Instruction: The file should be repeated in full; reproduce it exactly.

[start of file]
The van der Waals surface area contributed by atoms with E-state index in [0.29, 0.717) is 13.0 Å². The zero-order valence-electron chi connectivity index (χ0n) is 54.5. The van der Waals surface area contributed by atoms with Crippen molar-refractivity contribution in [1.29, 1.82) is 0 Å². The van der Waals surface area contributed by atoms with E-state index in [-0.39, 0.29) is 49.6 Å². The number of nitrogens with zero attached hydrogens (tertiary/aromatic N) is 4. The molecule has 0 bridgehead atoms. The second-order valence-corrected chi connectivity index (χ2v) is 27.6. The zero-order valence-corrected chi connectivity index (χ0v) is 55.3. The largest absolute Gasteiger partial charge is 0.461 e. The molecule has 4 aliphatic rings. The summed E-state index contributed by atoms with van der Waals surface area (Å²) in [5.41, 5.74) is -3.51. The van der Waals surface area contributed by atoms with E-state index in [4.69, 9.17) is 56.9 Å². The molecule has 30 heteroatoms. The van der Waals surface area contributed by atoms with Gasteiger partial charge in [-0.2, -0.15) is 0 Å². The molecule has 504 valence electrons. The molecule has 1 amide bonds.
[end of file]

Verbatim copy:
The van der Waals surface area contributed by atoms with E-state index in [0.29, 0.717) is 13.0 Å². The zero-order valence-electron chi connectivity index (χ0n) is 54.5. The van der Waals surface area contributed by atoms with Crippen molar-refractivity contribution in [1.29, 1.82) is 0 Å². The van der Waals surface area contributed by atoms with E-state index in [-0.39, 0.29) is 49.6 Å². The number of nitrogens with zero attached hydrogens (tertiary/aromatic N) is 4. The molecule has 0 bridgehead atoms. The second-order valence-corrected chi connectivity index (χ2v) is 27.6. The zero-order valence-corrected chi connectivity index (χ0v) is 55.3. The largest absolute Gasteiger partial charge is 0.461 e. The molecule has 4 aliphatic rings. The summed E-state index contributed by atoms with van der Waals surface area (Å²) in [5.41, 5.74) is -3.51. The van der Waals surface area contributed by atoms with E-state index in [4.69, 9.17) is 56.9 Å². The molecule has 30 heteroatoms. The van der Waals surface area contributed by atoms with Gasteiger partial charge in [-0.2, -0.15) is 0 Å². The molecule has 504 valence electrons. The molecule has 1 amide bonds.